A Cairo court has ordered a retrial of the Muslim Brotherhood‘s leader Mohamed Badie and other senior figures from the group from October 7, judicial sources and state news agency MENA reported.
Badie, the Brotherhood’s spiritual leader, has already been sentenced to death and prison terms in other trials since Egypt’s military removed President Mohamed Morsi, also a member of the Brotherhood, in July 2013.
According to MENA, the retrial relates to a case in which Badie and 14 others were handed life sentences for incitement to commit murder and attempted murder of anti-Muslim Brotherhood demonstrators near the group’s headquarters in June 2013.
Four others were sentenced to death in the February 2015 ruling.
Egypt’s Muslim Brotherhood banned from politics
The new charges include premeditated murder, attempted murder, beating to death and possession of unlicensed weapons, MENA reported.
It is not clear why the charges were modified but according to Egyptian law, charges can be altered if new evidence arises.
The retrial, ordered by the Cairo Criminal Court, affects only those in custody and not those defendants who were tried in absentia.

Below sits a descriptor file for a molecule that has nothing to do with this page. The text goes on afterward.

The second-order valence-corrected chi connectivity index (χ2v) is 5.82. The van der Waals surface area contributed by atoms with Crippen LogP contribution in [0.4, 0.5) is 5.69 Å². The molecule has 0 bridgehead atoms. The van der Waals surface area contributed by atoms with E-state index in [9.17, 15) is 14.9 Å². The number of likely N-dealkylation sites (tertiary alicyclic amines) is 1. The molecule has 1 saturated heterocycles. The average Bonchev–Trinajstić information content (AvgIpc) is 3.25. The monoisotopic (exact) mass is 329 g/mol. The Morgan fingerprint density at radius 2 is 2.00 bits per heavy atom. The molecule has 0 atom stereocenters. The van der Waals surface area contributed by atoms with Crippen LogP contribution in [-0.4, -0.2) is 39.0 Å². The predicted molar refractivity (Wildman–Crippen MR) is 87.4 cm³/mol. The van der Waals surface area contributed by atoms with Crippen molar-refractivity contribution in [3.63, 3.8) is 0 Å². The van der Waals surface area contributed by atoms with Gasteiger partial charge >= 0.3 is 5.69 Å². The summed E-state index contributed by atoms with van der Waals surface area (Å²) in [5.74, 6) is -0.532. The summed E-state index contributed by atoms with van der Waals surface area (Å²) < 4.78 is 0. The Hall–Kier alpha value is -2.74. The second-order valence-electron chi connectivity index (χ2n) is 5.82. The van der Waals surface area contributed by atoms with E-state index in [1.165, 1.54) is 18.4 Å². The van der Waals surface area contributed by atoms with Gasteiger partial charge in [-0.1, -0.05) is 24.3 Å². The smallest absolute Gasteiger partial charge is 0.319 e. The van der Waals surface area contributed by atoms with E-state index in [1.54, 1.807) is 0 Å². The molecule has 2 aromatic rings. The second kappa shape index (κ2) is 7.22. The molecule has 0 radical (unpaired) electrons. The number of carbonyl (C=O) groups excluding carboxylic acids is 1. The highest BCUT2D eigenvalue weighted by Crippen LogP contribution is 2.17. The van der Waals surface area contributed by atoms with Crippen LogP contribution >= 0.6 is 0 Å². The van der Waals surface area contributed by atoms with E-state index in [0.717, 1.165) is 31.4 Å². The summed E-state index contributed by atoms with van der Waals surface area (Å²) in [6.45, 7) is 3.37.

Khairat al-Shater, another senior Brotherhood figure, is also among those to be retried, according to the state news agency.
Earlier this month, an Egyptian court upheld death sentences against 75 people in one of the largest mass trials since 2011.
Hundreds of the group’s members and followers have been put on trial and given harsh sentences in multiple cases.
The Brotherhood has been labelled a “terror organisation” by Egyptian authorities. Its supporters have held persistent protests against the military-backed government, often resulting in clashes.
Rights advocates have repeatedly criticised the mass prosecutions, saying they lack guarantees for a fair trial.
The Egyptian government says the country’s judiciary operates independently.